Ismael sits behind the wheel of a large delivery truck packed with lumber. Some days, he might find himself transporting the cargo to Fresno or Sacramento, while on others he might be headed south toward Las Vegas or San Diego. Regardless of the destination, Ismael’s focus is on getting the job done well and appreciating the journey along the way – an opportunity he doesn’t take for granted.
He describes life a few years ago as colorless and gloomy – a reflection of the gray walls of the prison where he spent nearly two decades of his life. The only days with a little bit of light included a visit from his mother and daughter.
Having grown up in a close-knit family where there was no shortage of love to go around, Ismael describes time spent at home with undeniable fondness. But life as a young man trying to survive in a rough neighborhood just outside of New York City in the midst of the crack epidemic meant that Ismael was presented with few avenues to positive choices. “I became a product of my environment,” he shares.
Upon his most recent release, Ismael knew that if his circumstances were going to change for the better, then he needed a change in scenery, so he made the tough decision to leave his family on the East Coast for a fresh start in California.
The transition was fast, and Ismael struggled to find his footing at first. He reflects, “I still had a lot of negative energy from prison, and I didn’t know where to start.” Despite being doubtful that employers would hire him with his background, Ismael found odd jobs to make ends meet. But he shares that there was a time when the new environment that surrounded him – one that promoted partying and substance use – threatened to derail all he had set out to do.
“I came out here with a purpose to better my life,” Ismael asserts, “I got caught up in that scene, but I took a step back and humbled myself.” So Ismael joined a rehabilitation program and pressed reset again with one thing top of mind: secure gainful employment to support himself and his wife, someone who has always been in his corner.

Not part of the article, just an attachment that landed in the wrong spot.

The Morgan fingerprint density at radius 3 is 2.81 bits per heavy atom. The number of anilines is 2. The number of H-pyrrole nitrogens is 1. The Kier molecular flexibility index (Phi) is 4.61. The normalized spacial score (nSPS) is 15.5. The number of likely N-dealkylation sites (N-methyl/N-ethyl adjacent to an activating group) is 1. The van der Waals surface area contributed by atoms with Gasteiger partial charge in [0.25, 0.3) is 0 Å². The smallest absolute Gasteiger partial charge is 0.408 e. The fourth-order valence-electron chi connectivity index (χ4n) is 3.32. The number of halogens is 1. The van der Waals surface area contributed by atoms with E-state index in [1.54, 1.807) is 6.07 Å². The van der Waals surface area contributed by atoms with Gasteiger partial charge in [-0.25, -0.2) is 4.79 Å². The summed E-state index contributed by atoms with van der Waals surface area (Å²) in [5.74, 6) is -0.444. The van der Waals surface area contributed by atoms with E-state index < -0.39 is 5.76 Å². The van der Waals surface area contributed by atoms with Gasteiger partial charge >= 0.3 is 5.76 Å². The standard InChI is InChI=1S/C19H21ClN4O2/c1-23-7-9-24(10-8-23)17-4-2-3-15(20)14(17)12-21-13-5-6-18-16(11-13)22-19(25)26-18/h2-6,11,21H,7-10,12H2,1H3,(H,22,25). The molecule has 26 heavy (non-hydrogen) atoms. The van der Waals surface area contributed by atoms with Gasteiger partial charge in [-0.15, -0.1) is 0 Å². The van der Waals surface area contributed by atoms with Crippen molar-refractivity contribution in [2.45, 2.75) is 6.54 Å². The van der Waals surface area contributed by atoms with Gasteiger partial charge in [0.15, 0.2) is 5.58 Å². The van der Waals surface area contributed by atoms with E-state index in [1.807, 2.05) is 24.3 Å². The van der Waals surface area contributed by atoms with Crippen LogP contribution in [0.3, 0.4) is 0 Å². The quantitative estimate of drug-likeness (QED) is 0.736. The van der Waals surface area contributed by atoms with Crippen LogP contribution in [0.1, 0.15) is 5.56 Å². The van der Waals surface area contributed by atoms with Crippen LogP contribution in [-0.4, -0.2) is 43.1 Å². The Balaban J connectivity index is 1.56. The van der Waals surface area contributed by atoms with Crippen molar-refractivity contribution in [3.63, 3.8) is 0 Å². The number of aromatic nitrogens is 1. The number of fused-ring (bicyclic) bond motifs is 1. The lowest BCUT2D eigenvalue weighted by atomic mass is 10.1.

Referred to Chrysalis by his treatment program, Ismael approached his job search professionally from day one. He soaked up all that he could during the classes, got to work on his resume, and took advantage of practice interview sessions. Quickly recognized for his professionalism and reliability, Ismael was referred to Chrysalis Staffing, where he was later connected with job opportunities through our Direct Hire program. When asked what sticks with him most about the program, Ismael is quick to answer. “My Employment Specialist was there with me every step of the way.”
When Ismael sat down to interview with his future employer, he was prepared to convey with confidence what he would bring to the workplace. “The only thing I know how to do is work hard – not only to make the company I work for look good, but to make my Employment Specialist and Chrysalis look good, too.” Ismael left feeling good about the interview but wondering what would happen when the company ran a background check.
After a few weeks of not hearing back, Ismael took a detour while out on errands and asked to sit down with the hiring manager again. When his background came up, Ismael confirmed that while he had made choices earlier in life that he wasn’t proud of, he was ready to move forward. “My trials and tribulations made me stronger. I’m not ashamed of the things I’ve been through because they make me who I am today,” he affirms.
The company hired him on the spot, and just 90 days later, Ismael was promoted from a driver’s assistant to a driver. Today, Ismael continues to grow and considers ways he might be able to give back by inspiring a younger generation of men like himself who have been impacted by the criminal justice system.
As he prepares to go to school to secure his class C driver license, Ismael doesn’t let the momentum he has gained distract him from his main goal: to be there for his family. In addition to helping his daughter and granddaughter transition to the West Coast, Ismael reflects on life today with gratitude, “I have a good job, and I don’t take it for granted. I can pay my bills. I can take care of my daughter and granddaughter. I can help my mother. I have a roof over my head. I have a vehicle…. Life is beautiful. Today, I’m appreciative of life. I cherish life. I’m free.”
…And it all started when an employer looked at the potential of the individual in front of him instead of focusing on his past and said, “You’re hired.”